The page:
I'm kind of surprised at my willingness to embrace that risk. I'm doing everything I can to minimize it - a good helmet and gloves were my first purchase, steel-toed boots are my second, and a leather jacket with armor inside is my third (leather will hold up on a skid of 100 or so feet. Motofabric generally lasts about 80 ft. Denim lasts 5). The bike is the final purchase. M wants me to get a bike around 750 cc, Nikki thinks I should stay below 600. I'm sort of leaning toward "whatever's in good shape and is less than $3000," which puts me in the lower cc range. I'm cool with that - less power is a good thing for a beginner. I do want it to be big enough to be a) comfortable on long rides and b) able to power up the hills. Not that I plan to do much riding in the City itself - the point is to get out of town. The point of the bike is to allow me to wander and take a look at the scenery - I'll be very happy not doing twisties at 100 mph. I'll leave that to the sport bikes, and wend my merry cruiser way along. Almost everyone I know in North Beach rides or used to ride, so I have a wealth of people who can advise me and help me practice. Martin especially - and that's where a bigger bike would be nice, so we can ride together (I'd be the passenger, since it doesn't make sense to have the heavier person on the back if you can help it).

I still don't think of myself as someone who takes risks willy-nilly, and then I think of moving 2000 miles and starting a whole new life, I think of getting married, I think of going to a college that I had never seen before in a state I had never visited. My biggest and most common problem, and one that showed up in the training this past weekend, is a hesitation to commit. I'll do a maneuver, but there's a part of me holding back - in fear, I think. Fear of making an ass out myself, fear of falling, fear of hurt. I know that this problem can be solved on the bike specifically by practice practice practice, and I hope that it can be applied to the rest of life.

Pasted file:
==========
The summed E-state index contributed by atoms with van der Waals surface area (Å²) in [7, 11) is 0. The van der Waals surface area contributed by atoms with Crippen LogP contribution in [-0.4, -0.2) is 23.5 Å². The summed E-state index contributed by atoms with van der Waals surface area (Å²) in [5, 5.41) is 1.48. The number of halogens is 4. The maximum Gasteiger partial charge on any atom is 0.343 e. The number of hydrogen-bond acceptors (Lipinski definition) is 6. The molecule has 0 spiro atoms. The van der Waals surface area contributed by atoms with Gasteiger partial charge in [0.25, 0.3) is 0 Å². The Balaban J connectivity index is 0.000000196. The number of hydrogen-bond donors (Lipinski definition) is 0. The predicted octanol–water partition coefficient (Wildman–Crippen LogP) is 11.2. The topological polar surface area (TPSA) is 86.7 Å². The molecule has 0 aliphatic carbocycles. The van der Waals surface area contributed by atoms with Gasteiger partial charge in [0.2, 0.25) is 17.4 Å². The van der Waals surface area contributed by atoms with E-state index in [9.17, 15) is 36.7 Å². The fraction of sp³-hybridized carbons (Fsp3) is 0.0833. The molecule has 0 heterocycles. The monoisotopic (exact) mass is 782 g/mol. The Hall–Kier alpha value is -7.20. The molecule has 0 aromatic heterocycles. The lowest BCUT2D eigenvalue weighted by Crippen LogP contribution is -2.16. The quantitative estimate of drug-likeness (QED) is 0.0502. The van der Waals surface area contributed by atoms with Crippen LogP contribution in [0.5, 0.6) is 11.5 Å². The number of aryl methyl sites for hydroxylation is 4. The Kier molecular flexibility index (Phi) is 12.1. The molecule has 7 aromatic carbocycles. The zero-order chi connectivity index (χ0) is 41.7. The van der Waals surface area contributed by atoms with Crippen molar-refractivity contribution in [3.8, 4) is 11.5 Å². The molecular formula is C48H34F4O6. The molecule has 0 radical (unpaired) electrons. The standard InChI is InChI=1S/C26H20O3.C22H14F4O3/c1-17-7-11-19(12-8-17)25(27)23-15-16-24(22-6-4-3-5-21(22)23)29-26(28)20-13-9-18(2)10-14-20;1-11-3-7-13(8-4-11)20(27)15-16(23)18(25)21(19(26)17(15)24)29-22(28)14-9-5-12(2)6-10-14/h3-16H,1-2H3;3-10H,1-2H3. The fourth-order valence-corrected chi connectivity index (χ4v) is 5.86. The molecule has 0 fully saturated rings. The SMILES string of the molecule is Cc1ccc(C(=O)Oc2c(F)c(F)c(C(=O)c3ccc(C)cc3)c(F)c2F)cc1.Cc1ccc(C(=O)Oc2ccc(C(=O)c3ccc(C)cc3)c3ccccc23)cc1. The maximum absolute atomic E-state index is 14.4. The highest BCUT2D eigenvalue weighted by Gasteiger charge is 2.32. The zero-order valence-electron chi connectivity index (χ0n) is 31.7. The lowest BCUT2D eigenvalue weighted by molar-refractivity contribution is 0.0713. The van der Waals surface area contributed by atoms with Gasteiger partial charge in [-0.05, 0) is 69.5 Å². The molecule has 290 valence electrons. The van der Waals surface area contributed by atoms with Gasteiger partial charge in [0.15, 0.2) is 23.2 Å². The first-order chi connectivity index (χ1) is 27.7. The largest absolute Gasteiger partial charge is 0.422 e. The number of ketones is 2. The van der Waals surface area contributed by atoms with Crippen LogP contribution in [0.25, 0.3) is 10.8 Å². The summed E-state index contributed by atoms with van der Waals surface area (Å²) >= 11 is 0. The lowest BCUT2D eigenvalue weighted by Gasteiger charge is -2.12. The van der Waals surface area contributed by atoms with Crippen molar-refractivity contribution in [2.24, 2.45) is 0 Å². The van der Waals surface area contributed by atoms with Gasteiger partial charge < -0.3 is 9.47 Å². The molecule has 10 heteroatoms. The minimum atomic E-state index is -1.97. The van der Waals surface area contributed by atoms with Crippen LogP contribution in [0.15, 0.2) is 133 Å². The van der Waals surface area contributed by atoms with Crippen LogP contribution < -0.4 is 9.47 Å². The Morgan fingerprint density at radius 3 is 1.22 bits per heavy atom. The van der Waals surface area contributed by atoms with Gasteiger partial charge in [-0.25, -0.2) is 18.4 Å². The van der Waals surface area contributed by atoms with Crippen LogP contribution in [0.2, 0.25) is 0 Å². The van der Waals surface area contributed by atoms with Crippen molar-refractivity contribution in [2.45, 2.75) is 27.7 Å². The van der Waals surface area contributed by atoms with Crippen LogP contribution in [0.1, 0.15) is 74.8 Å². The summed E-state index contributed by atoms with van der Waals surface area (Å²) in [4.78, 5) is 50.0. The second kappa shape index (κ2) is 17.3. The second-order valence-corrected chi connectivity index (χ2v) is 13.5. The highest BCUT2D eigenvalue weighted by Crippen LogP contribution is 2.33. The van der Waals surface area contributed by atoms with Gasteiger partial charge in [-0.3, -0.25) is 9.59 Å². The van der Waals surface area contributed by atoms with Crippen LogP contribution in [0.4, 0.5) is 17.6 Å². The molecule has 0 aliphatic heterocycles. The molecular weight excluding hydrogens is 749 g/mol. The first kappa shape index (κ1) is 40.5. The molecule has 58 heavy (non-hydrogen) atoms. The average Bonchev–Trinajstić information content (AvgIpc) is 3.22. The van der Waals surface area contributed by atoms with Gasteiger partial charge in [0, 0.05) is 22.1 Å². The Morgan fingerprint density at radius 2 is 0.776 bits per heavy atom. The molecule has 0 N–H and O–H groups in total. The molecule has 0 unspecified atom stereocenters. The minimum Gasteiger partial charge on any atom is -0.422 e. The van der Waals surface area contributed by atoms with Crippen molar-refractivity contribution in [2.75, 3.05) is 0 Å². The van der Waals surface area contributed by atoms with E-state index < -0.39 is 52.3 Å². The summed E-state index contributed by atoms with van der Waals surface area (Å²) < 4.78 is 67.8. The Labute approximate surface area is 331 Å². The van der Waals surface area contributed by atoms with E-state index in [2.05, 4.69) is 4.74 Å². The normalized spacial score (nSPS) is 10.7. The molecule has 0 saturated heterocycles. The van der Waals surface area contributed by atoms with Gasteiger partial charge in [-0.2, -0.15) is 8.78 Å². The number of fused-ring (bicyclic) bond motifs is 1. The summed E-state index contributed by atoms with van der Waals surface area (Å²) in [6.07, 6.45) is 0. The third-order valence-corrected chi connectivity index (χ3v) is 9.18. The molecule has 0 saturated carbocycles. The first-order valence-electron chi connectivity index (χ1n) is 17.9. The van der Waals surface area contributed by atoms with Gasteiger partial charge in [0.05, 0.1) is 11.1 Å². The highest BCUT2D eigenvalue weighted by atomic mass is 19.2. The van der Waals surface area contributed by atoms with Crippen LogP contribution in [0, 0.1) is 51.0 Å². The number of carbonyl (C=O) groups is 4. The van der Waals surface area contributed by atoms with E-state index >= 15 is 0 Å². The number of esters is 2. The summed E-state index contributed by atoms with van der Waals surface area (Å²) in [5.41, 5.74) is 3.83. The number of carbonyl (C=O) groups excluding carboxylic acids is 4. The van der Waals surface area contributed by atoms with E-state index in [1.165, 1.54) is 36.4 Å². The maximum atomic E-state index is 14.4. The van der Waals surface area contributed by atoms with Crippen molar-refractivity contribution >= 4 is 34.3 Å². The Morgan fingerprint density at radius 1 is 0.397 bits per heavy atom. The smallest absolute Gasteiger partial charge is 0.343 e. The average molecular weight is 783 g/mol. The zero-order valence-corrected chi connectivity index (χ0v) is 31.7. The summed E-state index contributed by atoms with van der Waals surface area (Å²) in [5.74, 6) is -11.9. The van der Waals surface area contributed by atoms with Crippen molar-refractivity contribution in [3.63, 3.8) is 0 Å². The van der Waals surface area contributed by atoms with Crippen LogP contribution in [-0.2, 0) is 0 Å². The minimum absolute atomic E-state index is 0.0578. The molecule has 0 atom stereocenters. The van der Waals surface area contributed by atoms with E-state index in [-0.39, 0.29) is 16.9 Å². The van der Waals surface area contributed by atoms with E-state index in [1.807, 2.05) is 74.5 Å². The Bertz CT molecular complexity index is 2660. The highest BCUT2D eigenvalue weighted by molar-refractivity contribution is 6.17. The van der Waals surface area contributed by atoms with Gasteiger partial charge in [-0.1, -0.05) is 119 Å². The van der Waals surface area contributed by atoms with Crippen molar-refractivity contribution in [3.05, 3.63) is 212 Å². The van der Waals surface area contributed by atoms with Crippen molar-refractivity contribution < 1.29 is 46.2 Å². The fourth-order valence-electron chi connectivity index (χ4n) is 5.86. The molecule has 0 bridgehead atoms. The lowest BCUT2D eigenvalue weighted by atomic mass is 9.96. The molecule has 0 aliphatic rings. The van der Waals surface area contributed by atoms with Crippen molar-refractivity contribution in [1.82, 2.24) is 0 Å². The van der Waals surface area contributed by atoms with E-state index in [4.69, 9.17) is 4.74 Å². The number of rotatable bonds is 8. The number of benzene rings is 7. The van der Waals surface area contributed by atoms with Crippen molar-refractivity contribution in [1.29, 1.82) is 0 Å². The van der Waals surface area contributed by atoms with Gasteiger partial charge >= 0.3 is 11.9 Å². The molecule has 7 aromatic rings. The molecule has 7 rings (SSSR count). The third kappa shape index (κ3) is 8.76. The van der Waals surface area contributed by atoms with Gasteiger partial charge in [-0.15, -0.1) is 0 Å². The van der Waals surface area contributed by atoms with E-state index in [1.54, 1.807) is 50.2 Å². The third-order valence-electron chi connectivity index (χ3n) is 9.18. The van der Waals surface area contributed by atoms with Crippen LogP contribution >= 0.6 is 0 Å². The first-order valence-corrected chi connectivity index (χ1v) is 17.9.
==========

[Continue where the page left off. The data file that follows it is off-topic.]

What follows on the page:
I was impressed by the pedagogy in the MSF course - it was very woman-friendly and safety-oriented. The Rider Coaches are good at having you work on a specific thing every time, and very good about giving feedback in a positive manner. I'll definitely go back to them for the Experienced Rider course and the Cornering and Curves course.

There's been a trade-off or five in the past two years - no theater, but I've travelled and gone to concerts and gotten a wonderful tattoo and I'm getting a motorcycle after wanting one for 10 years. (Side note: I'm glad I waited this long for the bike, because I think I'm much more able to cope with crises now.) No marriage, but I've found someone who is a better partner for me. You get the picture.

I wasn't a great director. I was good, but I lacked something that would have made me great. That got frustrating, because I felt like I wasn't progressing, that I would be working admin jobs to support the theater and my "directing career", and the frustration kept me (in part) from committing fully. Not to mention all of the interpersonal politics and games that distract from the joy of putting on a play. It's called a play for a reason - it should be fun (if still a lot of work), and it's so often not.

I'm not a great rider - I don't know that I'll ever be. I don't think quite that spatially, and I'm prone to overthinking when I should just move. I can make up for that by being as careful as possible and the best rider I can be. I'm gifted in that I have great balance and posture on the bike (thank you, horseriding), and I understand the mechanics and rhythm of clutching and shifting. The great thing is that it won't matter - it's not competitive, no one is judging your style, as long as you're safe. Everyone's just happy to be out riding. I like that.

And to wrap things up, a song.

"Roll Me Away" - Bob Seger

Took a look down a westbound road,
Right away I made my choice.
Headed out to my big two-wheeler,
I was tired of my own voice.
Took a bead on the northern plains
And just rolled that power on.

The rest of the lyrics )


e_juliana: (Default)